Friday April 15, 2016

Who's helping the war resisters?

Iraq war resister Jeremy Hinzman with immigration lawyer Alyssa Manning in Toronto

Iraq war resister Jeremy Hinzman with immigration lawyer Alyssa Manning in Toronto (Courtesy A. Manning)

When Alyssa Manning grew up in Kingston Ontario,  she was well aware of the seven prisons surrounding her.

"Through my experience growing up in Kingston I saw a lot of problems with the criminal justice system," said Manning.

Manning was determined to make a difference. So after she graduated from law school she took an articling position with a legal aid clinic in Toronto.

One of the first cases that appeared on her desk was that of an Iraq war resister named Dean Walcott.  

Manning read the file and met with Dean. "I became very inspired by the principled stance that these men and women had taken against the Iraq war as well as their determination in ensuring that their concerns about what was happening on the ground in Iraq were heard by the rest of the world," she recalled.

She has been representing Iraq war resisters in their immigration matters in Canada since 2007. 

"These soldiers should not be required to participate or associate with actions that involve breaches of the Geneva Conventions and human rights abuses,"  said Manning.

When people ask her about the war resisters' cases, they don't always understand why American military personnel can't go back to the United States and raise their concerns there.

"Unfortunately there is a substantial gap between the arguments that a soldier can make in the U.S. to justify refusing service  and what International Law entitles a soldier to refuse service for," she explained.

"In the United States, a soldier can only refuse service if they've been directly ordered to commit a war crime."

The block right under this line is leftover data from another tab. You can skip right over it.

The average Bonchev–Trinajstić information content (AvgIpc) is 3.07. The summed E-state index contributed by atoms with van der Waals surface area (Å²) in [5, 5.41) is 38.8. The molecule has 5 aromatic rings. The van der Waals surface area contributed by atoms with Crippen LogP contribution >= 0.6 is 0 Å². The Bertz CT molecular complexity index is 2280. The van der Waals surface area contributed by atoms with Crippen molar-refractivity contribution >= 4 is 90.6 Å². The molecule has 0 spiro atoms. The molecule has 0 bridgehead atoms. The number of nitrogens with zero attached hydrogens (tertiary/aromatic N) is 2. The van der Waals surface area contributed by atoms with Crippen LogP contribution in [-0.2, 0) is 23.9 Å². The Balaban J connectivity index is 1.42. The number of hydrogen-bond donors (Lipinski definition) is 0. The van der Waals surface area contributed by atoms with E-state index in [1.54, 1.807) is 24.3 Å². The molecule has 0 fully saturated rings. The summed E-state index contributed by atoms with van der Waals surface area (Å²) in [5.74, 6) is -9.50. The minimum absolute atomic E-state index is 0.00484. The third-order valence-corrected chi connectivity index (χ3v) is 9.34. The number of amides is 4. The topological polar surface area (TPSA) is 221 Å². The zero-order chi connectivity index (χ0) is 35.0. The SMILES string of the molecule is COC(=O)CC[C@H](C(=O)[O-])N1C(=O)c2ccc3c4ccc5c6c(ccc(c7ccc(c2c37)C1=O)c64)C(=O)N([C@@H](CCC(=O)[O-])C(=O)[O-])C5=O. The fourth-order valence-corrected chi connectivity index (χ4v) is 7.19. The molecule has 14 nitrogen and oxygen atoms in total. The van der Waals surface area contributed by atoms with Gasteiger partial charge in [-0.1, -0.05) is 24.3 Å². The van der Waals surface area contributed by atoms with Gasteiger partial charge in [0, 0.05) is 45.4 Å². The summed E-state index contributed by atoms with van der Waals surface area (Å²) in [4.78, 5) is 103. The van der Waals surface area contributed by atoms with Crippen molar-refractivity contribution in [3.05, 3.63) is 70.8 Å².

"So for example," she continued. "It doesn't matter if everybody else in your unit is involved in inappropriate behaviour and you see them involved in that and say 'I don't want to be associated with that.'" "That's not enough in the U.S."

"As a result, these men and women who came to Canada seeking status would not have been able to raise their concerns about what was happening in Iraq within the U.S. Court Martial system."

Manning also said that when American war resisters go public about their experiences, they face more severe punishment. 


Michelle Robidoux is a founding member of the War Resister's Support Campaign in Toronto. 

Michelle Robidoux

Michelle Robidoux rallying for war resisters (War Resisters Support Campaign)



Her fighting spirit is what the war resisters need.

Robidoux is part of a group of volunteers that has been meeting every Wednesday night in Toronto since January of 2005.  That's when the first modern day American war resister, Jeremy Hinzman arrived in Canada.    

"Every time a U.S. soldier contacted us and said 'I just returned from a deployment to Iraq. I think I'm going to lose my mind if I'm forced to go back there,'" she explained -- "we felt we had a real purpose to contribute to finding them a resolution."

She said that so many of the soldiers she's encountered are completely destroyed. 

"They're psychologically injured," she said. "They're physically injured. And they're getting no help…for a war that was completely wrong and should never have happened."

Robidoux says it's important that soldiers' voices are heard because not enough people listen to them.

"They are in the best position to tell you exactly what is going on," she pointed out.

"Their stories remind the world about what happened in Iraq, how much it has destabilized the whole region, how much it has produced the horrors of what we are seeing now."

"Every time a ship is crossing the Mediterranean loaded with refugees from Syria, it's related to the war that these U.S. soldiers opposed."

Robidoux is quick to point out that a lot of Canadians have taken part in one way or another, from housing war resisters, to fundraising for their legal costs, to lobbying their MP's, to showing films."

"It's nourished by all of those networks that came about during the Vietnam War, and during the opposition to the Iraq war," she explained. "So there's a long trail of relationship building that we were able to rely on."      

Between 1965 and 1975 over 50 thousand American military deserters came to Canada.  Jazz musician Bill King was one of them.
   
He played in Janis Joplin's band and was well on his way to establishing himself when the Vietnam war took over his life. 

King knows first hand what it's like to leave his birth country behind and build a new life in Canada, so he continues to support the modern day war resisters and their plight to stay in Canada.